Writer Wednesday: Jamie Bernthal

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On Wednesdays on social media, people use the hashtag #WriterWednesday to chat about all things author, book and writing, including authors promoting their own work. As we love to support self-published authors, we thought we’d join in and we will be featuring a UK self-published author every Wednesday on the website. This week, we met Jamie Bernthal to find out more…

Please tell us about yourself; when did you first become interested in writing?
I’m 27 and work as an academic and an assistant to a crime writer. But I also self-publish fiction and poetry. I’ve been writing stories longer than I can remember, with my brother and sister. When I was eight, I started reading detective stories — especially Agatha Christie — and writing my own. They weren’t as good as the ones I was reading, but they were okay.

Do you remember the first story you ever wrote?
The first substantial story (with chapters and everything!) was called The Very Sunny Christmas though that title has nothing to do with the story! It was about my siblings and me finding an escaped prisoner in the garden and accidentally helping him blow up the Houses of Parliament. I was six. It will never see the light of day.

The first story I published was a novella called Dead in the Water. It’s set on board the Titanic in 1912. A series of murders take place on the doomed voyage, and a ladies’ maid with delusions of grandeur hooks up with a bisexual matinee idol actor to uncover the truth. The truth is revealed as the boat starts to sink, and everyone has to decide what is more important: knowing what happened or getting out alive. This started out as my dissertation for an MA in Creative Writing a few years ago. But the person marking it (a famous novelist) hated it, so I locked it away for five years. It turns out that the aforementioned famous novelist hadn’t even read the manuscript when he savaged it; he was just having a bad day. I reread his feedback and the novella and decided it was good. So I self-published it, and people seem to like it. That’s also when I started writing again.

What genre/genres do your stories fall under?
Traditional mystery/whodunit and black comedy.

What is your latest story called, what is it about and what was the inspiration behind the story?
The latest one is Dead Fan’s Folly, and is coming very soon. It’s the third in a series featuring a well-meaning spinster sleuth called Jessica Brick. She lives in a sleepy English village, and fancies herself as a detective. There’s just one problem: she’s a terrible detective. Murders and mysteries come her way quite regularly, but she always gets things completely wrong. But the mystery is solved, so the reader won’t feel cheated. The series started as a very simple question: What if Miss Marple was wrong? What if the trained professionals, who dismiss that great detective as a meddling busybody, were absolutely right? This festered for quite a few years — then I mentioned it to my mum, who said ‘You have to write that’, and that’s how Jessica Brick took off. The response on Amazon and social media has been really encouraging, especially since we haven’t heavily publicised the stories yet.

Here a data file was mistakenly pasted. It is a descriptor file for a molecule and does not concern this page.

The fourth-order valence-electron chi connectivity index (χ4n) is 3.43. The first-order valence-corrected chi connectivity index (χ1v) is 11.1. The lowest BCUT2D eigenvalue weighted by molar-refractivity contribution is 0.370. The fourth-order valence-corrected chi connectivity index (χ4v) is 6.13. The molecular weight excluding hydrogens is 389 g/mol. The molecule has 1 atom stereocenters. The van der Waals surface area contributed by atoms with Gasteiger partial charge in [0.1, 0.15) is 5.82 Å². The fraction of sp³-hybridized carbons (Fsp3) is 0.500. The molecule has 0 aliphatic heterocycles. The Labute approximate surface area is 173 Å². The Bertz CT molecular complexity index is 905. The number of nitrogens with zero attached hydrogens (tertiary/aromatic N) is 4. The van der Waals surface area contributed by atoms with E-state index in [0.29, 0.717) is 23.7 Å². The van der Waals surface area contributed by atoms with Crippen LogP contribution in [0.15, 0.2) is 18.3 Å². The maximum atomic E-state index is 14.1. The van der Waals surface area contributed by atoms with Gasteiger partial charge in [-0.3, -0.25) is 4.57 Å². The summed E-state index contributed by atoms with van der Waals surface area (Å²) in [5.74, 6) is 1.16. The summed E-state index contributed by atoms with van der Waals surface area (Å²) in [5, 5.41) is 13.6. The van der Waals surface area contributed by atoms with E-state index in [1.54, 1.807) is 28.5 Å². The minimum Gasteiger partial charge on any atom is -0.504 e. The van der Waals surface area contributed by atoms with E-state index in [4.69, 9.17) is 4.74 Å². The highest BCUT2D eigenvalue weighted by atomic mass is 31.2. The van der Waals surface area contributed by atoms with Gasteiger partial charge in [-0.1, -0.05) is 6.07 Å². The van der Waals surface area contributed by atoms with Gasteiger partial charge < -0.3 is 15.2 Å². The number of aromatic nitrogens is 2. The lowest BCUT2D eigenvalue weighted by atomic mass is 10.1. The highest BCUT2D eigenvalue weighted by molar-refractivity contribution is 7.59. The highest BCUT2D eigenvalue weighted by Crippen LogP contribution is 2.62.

Dead Fan’s Folly centres on the world’s most obsessive Agatha Christie fan, who is found murdered amid a collection of memorabilia. It’s a tribute to the greatest crime writer of all time, and also a way of laughing at myself for being a bit of a mega-fan.

deadfansfolly

Besides your current story, do you have any new projects coming up?
There’s going to be another Jessica Brick story, and then a print book featuring all the stories to date. As an academic, I’ve just published my first monograph which explores gender and sexuality in Agatha Christie’s fiction.

Where can people find your work?
On Amazon — for your Kindle. There are links on my website: www.jcbernthal.com

What has been the greatest moment in your writing career?
Getting a negative review! With anonymous positive reviews I can never be quite sure it’s not just my friends saying nice things for the sake of it. If someone hates your book enough to leave a negative review, it means they probably don’t know you, it’s reached them, and they’ve actually read it.

Besides writing, what hobbies or interests do you enjoy in your spare time?
Spare time; I’ve heard of that, but thought it was a myth. I love reading, of course, and teaching — just as well, as both are huge parts of my various jobs. Do twitter arguments and red wine count as hobbies?

Which novelists do you admire?
Agatha Christie because she’s the most amazing writer in history. Sophie Hannah, who is incredible at getting you to turn the page with her psychological thrillers. In terms of admiring how someone uses their profile as a writer, I strongly admire JK Rowling (although we disagree on Jeremy Corbyn!).

What has been the best piece of writing advice you’ve received?
‘If you like reading it, other people will like reading it.’

Do you have any tips or advice for other indie authors?
Put yourself in your readers’ shoes. What would make you buy a self-published book? What does it need to feel like (that’s both a physical question and a kind of esoteric one; what is the ‘feel’ of these words on the screen or the page?), what does it need to look like, where does it need to be? And go for it.

You can find out more about Jamie and his books below:
Website
Twitter

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